The question concerning a role model is one you must determine beforehand. Or else, you may not have ample time to take a pick in your head during the interview quickly.
However, in any case, this is a quick fix: think of your best teacher, lecturer, or parents who inspired you early in life.
In other words, this question is actually to test where you get your inspiration from and how reliable.
Such role models may be popular or unpopular, near or distant. At least, to you, you draw inspiration from the personality.
Sample answer: “I had the privilege of attending a Boy Scout camp, where I first met a commander who greatly inspires me. Before that time, I make excuses for practically everything when I fail.”
“However, he convinced me that excuses were meant for failures, and I surely didn’t want to be one. He has also been a major source of inspiration for me, especially in my career.”
“Since then, he has always fueled my passion for going for whatever I dream of achieving. Irrespective of the number of times I try, I am committed not to give up on anything I desire.”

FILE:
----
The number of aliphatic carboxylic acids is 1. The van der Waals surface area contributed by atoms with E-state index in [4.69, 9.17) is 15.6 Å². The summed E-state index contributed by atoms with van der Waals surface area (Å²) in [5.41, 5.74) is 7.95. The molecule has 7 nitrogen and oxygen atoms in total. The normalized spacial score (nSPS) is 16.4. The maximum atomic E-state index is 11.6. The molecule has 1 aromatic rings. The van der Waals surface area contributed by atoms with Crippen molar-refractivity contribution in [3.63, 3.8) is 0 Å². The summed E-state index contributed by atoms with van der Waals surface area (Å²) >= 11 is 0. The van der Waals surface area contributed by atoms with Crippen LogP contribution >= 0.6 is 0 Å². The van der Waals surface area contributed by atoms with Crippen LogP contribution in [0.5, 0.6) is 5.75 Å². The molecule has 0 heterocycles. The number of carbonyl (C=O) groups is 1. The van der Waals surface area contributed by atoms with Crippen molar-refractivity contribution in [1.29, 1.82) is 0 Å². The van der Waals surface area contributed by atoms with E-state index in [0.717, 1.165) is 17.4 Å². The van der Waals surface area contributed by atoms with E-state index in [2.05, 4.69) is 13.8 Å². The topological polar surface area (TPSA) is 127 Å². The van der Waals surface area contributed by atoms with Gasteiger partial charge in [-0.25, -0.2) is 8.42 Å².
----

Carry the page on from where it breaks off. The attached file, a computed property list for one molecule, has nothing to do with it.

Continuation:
6. Can you share an experience of a mistake you made in the past?
The way to answer this question is not as tricky as the question itself sounds. Instead of being afraid to share your failures, aim at self-awareness, recovery, and lessons from past errors.
These characters and values are the main objectives of this question. Do not assume that your interviewer wants you to be flawless. But instead, he expects you to be bold to share what you learned.
As a result of that experience and the derived lesson, how has it affected your development?
Sample answer: “I once exposed myself to ridicule in school while trying to paint a school logo.
“Although I had good intentions, I chose the wrong method, not to talk about how horrible others considered my painting.
“This error nearly cost me my studentship, but for a few teachers who pleaded on my behalf.”
Afterwards, I determined always to understand underlying principles before I venture into a project. Also, this lesson has helped my career in preparation for whatever I want to do.
7. Tell us about any leadership role you took in the past
Many scholarship and grant bodies belle that leadership attributes correspond to the ability to handle responsibilities.
Therefore, the answer to such scholarship interview questions lies in the experience of your past successful leadership roles.
Also, focus on your uncommon traits and the self-discoveries you made while taking up such responsibilities. What are your unique methods of leadership that yielded great results in the past?